A payor of spousal support, Robert Cossette has recently found out that it’s not so easy to side- step spousal support obligations by taking early retirement. When he took early retirement from the government at the age of 55, and began receiving his pension, he hoped his reduction in income would constitute a “material change in circumstances”. He applied to the court to have his $1,000.00 a month spousal support payment to his ex-wife terminated on the basis that his pension income was almost one-half what his pre-retirement income had been.
Generally speaking, a material change in circumstances entitles you to have a spousal support obligation judicially reconsidered- so, it could be either reduced, or eliminated altogether. Involuntary job loss and deteriorating health which make you unable to work, are typical examples of what would qualify as a material change.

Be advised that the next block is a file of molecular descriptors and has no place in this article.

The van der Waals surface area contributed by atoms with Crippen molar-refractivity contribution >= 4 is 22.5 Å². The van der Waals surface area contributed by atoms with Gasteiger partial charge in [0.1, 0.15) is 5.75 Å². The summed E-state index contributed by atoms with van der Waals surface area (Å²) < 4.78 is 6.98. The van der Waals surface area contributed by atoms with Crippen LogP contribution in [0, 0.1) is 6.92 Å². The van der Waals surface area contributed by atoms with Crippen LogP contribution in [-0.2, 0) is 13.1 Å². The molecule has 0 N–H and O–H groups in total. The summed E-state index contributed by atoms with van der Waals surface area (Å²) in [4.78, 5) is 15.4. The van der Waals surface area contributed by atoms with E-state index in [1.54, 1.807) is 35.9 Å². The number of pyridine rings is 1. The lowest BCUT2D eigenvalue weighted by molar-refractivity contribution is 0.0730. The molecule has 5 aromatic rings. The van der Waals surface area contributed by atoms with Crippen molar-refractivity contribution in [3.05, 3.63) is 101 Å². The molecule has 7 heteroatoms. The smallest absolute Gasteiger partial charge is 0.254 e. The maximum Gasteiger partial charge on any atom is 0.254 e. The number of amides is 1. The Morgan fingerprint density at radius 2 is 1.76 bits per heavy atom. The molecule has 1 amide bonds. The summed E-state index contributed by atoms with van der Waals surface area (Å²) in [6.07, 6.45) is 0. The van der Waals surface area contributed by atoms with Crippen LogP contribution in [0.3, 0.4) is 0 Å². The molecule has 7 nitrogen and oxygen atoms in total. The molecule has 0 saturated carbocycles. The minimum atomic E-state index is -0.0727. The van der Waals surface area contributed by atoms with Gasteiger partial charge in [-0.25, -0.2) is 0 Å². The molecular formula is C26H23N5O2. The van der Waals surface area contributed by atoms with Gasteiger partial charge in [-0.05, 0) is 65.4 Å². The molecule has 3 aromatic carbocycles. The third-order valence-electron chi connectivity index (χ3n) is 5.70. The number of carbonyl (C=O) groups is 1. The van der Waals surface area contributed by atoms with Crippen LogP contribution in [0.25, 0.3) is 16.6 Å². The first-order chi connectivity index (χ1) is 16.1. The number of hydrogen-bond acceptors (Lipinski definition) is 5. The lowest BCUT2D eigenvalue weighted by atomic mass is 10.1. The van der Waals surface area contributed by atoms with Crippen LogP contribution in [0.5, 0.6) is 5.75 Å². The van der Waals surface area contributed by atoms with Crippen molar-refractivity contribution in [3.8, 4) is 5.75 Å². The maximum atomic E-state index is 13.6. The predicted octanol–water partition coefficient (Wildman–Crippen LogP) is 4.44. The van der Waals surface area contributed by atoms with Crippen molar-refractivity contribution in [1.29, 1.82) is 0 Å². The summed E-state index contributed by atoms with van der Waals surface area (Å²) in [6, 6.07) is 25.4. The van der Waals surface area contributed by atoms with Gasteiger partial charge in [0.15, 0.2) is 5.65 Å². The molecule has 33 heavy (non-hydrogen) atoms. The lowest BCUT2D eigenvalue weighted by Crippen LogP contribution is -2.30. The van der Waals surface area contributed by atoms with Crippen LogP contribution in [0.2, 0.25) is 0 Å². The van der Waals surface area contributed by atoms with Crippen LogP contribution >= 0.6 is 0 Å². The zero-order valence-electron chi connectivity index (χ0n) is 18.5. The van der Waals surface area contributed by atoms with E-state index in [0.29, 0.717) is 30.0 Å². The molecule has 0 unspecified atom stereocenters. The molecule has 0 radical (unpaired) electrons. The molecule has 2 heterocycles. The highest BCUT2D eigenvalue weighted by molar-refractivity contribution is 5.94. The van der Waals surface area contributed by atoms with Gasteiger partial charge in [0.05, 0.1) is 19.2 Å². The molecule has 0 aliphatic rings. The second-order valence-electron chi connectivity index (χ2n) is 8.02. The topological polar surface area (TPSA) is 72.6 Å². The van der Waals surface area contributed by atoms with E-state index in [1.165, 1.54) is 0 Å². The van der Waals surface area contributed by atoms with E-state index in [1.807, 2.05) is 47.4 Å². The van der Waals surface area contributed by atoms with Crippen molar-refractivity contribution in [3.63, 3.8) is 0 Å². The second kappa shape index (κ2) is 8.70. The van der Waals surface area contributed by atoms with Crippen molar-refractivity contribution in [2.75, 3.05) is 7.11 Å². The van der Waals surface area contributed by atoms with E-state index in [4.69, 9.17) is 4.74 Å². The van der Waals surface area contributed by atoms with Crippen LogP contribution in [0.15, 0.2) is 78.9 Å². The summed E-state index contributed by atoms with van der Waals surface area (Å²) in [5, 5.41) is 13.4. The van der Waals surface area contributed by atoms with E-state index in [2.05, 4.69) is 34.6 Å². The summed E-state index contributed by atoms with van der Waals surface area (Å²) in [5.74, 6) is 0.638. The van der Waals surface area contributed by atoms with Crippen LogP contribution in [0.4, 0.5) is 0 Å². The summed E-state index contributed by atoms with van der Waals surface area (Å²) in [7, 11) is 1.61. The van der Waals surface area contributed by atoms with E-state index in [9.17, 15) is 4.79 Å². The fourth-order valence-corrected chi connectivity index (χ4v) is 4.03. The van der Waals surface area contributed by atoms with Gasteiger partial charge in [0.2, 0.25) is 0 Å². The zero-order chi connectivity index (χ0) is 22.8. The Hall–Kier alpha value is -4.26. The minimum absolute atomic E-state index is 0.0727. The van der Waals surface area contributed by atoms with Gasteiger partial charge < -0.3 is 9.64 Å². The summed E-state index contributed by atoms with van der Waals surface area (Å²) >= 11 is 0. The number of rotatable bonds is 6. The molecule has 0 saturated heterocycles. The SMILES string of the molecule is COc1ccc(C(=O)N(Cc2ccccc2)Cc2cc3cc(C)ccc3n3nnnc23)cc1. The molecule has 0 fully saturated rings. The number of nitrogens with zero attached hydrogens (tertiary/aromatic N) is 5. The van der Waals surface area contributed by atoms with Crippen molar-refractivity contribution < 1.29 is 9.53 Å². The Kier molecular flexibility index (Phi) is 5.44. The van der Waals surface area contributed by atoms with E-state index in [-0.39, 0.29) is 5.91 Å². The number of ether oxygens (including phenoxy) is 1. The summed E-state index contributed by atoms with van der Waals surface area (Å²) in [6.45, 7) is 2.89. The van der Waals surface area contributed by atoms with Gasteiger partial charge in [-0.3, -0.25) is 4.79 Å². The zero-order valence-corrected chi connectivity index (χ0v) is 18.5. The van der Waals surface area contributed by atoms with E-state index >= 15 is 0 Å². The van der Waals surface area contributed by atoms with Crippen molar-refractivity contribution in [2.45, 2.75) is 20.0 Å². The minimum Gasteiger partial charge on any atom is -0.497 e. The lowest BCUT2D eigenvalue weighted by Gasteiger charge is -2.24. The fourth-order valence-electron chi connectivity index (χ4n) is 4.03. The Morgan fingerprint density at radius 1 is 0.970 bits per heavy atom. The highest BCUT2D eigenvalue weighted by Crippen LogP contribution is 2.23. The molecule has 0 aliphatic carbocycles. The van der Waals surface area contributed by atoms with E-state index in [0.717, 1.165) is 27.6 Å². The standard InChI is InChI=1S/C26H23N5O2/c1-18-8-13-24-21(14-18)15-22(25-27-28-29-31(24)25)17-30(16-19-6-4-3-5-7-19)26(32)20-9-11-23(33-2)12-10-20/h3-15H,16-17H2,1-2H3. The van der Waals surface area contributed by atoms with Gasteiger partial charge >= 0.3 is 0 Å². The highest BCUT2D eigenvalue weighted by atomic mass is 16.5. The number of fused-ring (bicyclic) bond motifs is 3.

However, in Mr. Cossette’s case, his change in circumstances was voluntary, rather than something that was forced upon him. From the court’s perspective, this was an important distinction.
Although he claimed he suffered from depression, the judge found that Mr. Cossette had not produced credible evidence that this depression made him unable to continue working and, in fact, he had never applied for long term disability benefits. Effectively, the court concluded that his early retirement was a choice designed to evade his spousal support obligations. He was, effectively, voluntarily underemployed. Since he didn’t meet the threshold of a “material change”, the court declined to terminate Mr. Cossette’s spousal support payments.
As a caution to parties drafting consent order or separation agreements, consenting to indefinite spousal support means exactly that- indefinite. If you want spousal support to terminate as soon as you are able to take full retirement, then you should ask for this provision to be included in whatever agreement, or consent order, you’re negotiating.